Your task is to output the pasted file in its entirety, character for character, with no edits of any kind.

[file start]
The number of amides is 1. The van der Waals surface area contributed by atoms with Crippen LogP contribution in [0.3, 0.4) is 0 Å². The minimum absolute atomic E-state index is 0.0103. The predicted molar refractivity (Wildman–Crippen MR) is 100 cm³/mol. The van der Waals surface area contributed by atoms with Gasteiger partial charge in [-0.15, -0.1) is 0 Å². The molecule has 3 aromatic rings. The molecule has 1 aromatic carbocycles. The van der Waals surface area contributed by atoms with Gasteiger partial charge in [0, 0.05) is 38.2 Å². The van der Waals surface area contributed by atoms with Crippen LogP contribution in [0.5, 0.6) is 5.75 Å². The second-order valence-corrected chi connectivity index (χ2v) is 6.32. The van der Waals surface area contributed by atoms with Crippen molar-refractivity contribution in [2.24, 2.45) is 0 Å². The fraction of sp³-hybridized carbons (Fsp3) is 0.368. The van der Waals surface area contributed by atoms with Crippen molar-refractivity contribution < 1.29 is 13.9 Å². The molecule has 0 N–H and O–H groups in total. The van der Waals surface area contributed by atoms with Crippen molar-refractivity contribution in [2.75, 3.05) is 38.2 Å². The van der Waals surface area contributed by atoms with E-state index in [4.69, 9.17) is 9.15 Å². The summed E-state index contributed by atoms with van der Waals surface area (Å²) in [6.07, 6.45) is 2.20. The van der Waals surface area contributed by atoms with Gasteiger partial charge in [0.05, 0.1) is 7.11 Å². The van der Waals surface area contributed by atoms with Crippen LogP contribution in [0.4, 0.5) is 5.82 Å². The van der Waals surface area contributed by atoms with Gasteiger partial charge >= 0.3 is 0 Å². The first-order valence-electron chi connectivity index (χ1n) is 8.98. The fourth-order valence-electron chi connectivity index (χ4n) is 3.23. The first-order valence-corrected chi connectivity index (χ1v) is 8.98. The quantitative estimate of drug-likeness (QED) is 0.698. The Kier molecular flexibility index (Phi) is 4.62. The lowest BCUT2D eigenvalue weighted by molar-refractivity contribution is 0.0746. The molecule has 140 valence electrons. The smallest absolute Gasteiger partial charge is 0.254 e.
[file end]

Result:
The number of amides is 1. The van der Waals surface area contributed by atoms with Crippen LogP contribution in [0.3, 0.4) is 0 Å². The minimum absolute atomic E-state index is 0.0103. The predicted molar refractivity (Wildman–Crippen MR) is 100 cm³/mol. The van der Waals surface area contributed by atoms with Gasteiger partial charge in [-0.15, -0.1) is 0 Å². The molecule has 3 aromatic rings. The molecule has 1 aromatic carbocycles. The van der Waals surface area contributed by atoms with Gasteiger partial charge in [0, 0.05) is 38.2 Å². The van der Waals surface area contributed by atoms with Crippen LogP contribution in [0.5, 0.6) is 5.75 Å². The second-order valence-corrected chi connectivity index (χ2v) is 6.32. The van der Waals surface area contributed by atoms with Crippen molar-refractivity contribution in [2.24, 2.45) is 0 Å². The fraction of sp³-hybridized carbons (Fsp3) is 0.368. The van der Waals surface area contributed by atoms with Crippen molar-refractivity contribution < 1.29 is 13.9 Å². The molecule has 0 N–H and O–H groups in total. The van der Waals surface area contributed by atoms with Crippen molar-refractivity contribution in [2.75, 3.05) is 38.2 Å². The van der Waals surface area contributed by atoms with E-state index in [4.69, 9.17) is 9.15 Å². The summed E-state index contributed by atoms with van der Waals surface area (Å²) in [6.07, 6.45) is 2.20. The van der Waals surface area contributed by atoms with Gasteiger partial charge in [0.05, 0.1) is 7.11 Å². The van der Waals surface area contributed by atoms with Crippen LogP contribution in [0.4, 0.5) is 5.82 Å². The van der Waals surface area contributed by atoms with Gasteiger partial charge >= 0.3 is 0 Å². The first-order valence-electron chi connectivity index (χ1n) is 8.98. The fourth-order valence-electron chi connectivity index (χ4n) is 3.23. The first-order valence-corrected chi connectivity index (χ1v) is 8.98. The quantitative estimate of drug-likeness (QED) is 0.698. The Kier molecular flexibility index (Phi) is 4.62. The lowest BCUT2D eigenvalue weighted by molar-refractivity contribution is 0.0746. The molecule has 140 valence electrons. The smallest absolute Gasteiger partial charge is 0.254 e.